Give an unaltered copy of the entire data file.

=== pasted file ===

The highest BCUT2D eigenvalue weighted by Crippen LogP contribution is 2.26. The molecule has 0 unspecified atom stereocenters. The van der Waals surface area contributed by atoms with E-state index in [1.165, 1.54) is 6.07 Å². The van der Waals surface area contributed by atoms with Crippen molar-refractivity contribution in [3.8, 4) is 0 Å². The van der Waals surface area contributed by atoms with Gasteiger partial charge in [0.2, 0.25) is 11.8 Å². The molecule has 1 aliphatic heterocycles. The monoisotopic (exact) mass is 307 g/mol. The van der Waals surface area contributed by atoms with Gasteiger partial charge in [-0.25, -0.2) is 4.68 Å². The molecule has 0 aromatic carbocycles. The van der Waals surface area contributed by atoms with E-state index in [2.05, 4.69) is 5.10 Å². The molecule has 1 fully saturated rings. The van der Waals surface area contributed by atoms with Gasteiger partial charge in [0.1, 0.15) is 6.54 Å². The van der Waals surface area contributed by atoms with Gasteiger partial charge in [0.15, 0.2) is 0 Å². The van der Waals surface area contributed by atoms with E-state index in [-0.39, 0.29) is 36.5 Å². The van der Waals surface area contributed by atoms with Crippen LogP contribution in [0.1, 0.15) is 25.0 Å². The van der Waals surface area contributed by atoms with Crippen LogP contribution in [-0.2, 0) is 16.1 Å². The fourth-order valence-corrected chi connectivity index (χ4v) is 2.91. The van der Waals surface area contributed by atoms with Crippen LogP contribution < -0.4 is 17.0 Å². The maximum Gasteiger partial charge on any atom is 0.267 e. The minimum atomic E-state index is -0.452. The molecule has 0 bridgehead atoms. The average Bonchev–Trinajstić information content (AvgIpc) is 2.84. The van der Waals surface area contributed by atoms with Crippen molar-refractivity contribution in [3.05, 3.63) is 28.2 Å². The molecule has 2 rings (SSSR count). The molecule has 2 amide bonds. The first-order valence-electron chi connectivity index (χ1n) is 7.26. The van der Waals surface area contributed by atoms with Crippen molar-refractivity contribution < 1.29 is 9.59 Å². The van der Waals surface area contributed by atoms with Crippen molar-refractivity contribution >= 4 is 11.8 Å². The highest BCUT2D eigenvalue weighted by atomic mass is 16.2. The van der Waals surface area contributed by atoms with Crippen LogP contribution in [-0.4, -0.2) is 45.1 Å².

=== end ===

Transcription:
The highest BCUT2D eigenvalue weighted by Crippen LogP contribution is 2.26. The molecule has 0 unspecified atom stereocenters. The van der Waals surface area contributed by atoms with E-state index in [1.165, 1.54) is 6.07 Å². The van der Waals surface area contributed by atoms with Crippen molar-refractivity contribution in [3.8, 4) is 0 Å². The van der Waals surface area contributed by atoms with Gasteiger partial charge in [0.2, 0.25) is 11.8 Å². The molecule has 1 aliphatic heterocycles. The monoisotopic (exact) mass is 307 g/mol. The van der Waals surface area contributed by atoms with Gasteiger partial charge in [-0.25, -0.2) is 4.68 Å². The molecule has 0 aromatic carbocycles. The van der Waals surface area contributed by atoms with E-state index in [2.05, 4.69) is 5.10 Å². The molecule has 1 fully saturated rings. The van der Waals surface area contributed by atoms with Gasteiger partial charge in [0.1, 0.15) is 6.54 Å². The van der Waals surface area contributed by atoms with Gasteiger partial charge in [0.15, 0.2) is 0 Å². The van der Waals surface area contributed by atoms with E-state index in [-0.39, 0.29) is 36.5 Å². The van der Waals surface area contributed by atoms with Crippen LogP contribution in [0.1, 0.15) is 25.0 Å². The van der Waals surface area contributed by atoms with Crippen LogP contribution in [-0.2, 0) is 16.1 Å². The fourth-order valence-corrected chi connectivity index (χ4v) is 2.91. The van der Waals surface area contributed by atoms with Crippen LogP contribution < -0.4 is 17.0 Å². The maximum Gasteiger partial charge on any atom is 0.267 e. The minimum atomic E-state index is -0.452. The molecule has 0 bridgehead atoms. The average Bonchev–Trinajstić information content (AvgIpc) is 2.84. The van der Waals surface area contributed by atoms with Crippen molar-refractivity contribution in [3.05, 3.63) is 28.2 Å². The molecule has 2 rings (SSSR count). The molecule has 2 amide bonds. The first-order valence-electron chi connectivity index (χ1n) is 7.26. The van der Waals surface area contributed by atoms with Crippen molar-refractivity contribution < 1.29 is 9.59 Å². The van der Waals surface area contributed by atoms with Crippen molar-refractivity contribution >= 4 is 11.8 Å². The highest BCUT2D eigenvalue weighted by atomic mass is 16.2. The van der Waals surface area contributed by atoms with Crippen LogP contribution in [-0.4, -0.2) is 45.1 Å².